AAA says certain ethanol fuel can damage cars, asks EPA to remove from pumps
The recently approved use of E15 fuel made from blending gasoline and ethanol could damage vehicles and void warranties says the American Automobile Association (AAA), which is urging the federal government to ban it from the market.
The Environmental Protection Agency (EPA) approved the fuel earlier this summer, but AAA says only five percent of vehicles on the road are approved by the manufacturers to use the special blend they say causes significant problems such as accelerated engine wear and failure, fuel-system damage and false “check engine” warning lights.
The auto club conducted a recent survey it says identifies confusion among consumers as to which vehicles can use the fuel — 95 percent of those surveyed had never heard of E15, which contains 15 percent ethanol.
“It is clear that millions of Americans are unfamiliar with E15, which means there is a strong possibility that many motorists may improperly fill up using this gasoline and damage their vehicle,” said Robert Darbelnet, AAA president. “Bringing E15 to the market without adequate safeguards does not responsibly meet the needs of consumers.”
Rep. Jim Sensenbrenner (R-Wis.), former chairman of the House Science Committee, said the findings confirm concerns on Capitol Hill that the fuel can damage cars.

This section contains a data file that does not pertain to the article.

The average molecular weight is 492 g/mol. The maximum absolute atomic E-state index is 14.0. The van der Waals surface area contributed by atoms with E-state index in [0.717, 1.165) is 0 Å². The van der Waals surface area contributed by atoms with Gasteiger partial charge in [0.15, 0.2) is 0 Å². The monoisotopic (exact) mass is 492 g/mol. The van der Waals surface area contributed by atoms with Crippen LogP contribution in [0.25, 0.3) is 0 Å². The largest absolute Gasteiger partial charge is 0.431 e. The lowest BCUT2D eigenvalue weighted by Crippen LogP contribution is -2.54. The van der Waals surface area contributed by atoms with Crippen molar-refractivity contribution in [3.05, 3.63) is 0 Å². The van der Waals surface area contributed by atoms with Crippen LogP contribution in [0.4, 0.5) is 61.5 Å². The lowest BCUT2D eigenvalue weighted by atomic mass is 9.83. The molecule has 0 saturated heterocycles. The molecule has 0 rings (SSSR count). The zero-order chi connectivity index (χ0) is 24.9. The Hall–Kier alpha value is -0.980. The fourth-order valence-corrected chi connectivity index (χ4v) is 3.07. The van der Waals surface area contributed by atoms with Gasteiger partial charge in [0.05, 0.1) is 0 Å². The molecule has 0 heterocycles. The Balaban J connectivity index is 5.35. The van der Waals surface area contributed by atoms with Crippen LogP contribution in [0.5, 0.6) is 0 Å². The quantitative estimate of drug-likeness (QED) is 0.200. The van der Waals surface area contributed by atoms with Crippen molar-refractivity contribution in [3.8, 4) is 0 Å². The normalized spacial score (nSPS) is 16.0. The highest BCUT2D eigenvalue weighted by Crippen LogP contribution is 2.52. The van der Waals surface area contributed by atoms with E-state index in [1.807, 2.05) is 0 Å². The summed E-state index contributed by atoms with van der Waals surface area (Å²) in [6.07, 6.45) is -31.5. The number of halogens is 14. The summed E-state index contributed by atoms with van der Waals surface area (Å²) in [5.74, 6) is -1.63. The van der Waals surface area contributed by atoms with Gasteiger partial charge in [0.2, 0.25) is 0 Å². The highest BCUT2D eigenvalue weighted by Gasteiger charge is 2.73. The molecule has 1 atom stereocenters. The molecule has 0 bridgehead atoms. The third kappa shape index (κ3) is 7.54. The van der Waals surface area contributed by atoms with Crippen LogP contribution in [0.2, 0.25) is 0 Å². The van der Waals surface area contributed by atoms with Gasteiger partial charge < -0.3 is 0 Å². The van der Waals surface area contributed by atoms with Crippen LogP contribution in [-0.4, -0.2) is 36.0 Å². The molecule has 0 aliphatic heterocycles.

Gasoline blended with 10 percent ethanol is readily available at most gas stations nationwide, but E15 is only sold at a few stations in Kansas, Iowa and Nebraska.
“Concerns about E15 are not diminishing, they are increasing. That is telling,” Sensenbrenner said. “When an organization like AAA, a nationally trusted source for motorists, calls out the EPA, you would think the administration would listen.”
The EPA has not yet responded to the AAA’s request.
Several manufactures including BMW, Chrysler, Nissan, Toyota and Volkswagon are refusing to cover vehicle warranties for damage caused by E15. More are signaling they will follow suit, including General Motors, Ford, Honda, Hyundai, Kia, Mazda, Mercedes-Benz and Volvo, according to AAA.
The only vehicles currently approved by automakers to use E15 are flex-fuel models manufactured in 2001 and after, including some Porsches, General Motors and Ford. The use of E15 is expressly prohibited in heavy-duty vehicles including boats, motorcycles, power equipment, lawn mowers and off-road vehicles.
“The sale and use of E15 should be suspended until additional gas pump labeling and consumer education efforts are implemented to mitigate problems for motorists and their vehicles,” Darbelnet said. “Consumers should carefully read pump labels and know their auto manufacturer’s recommendations to help prevent any problems from E15.”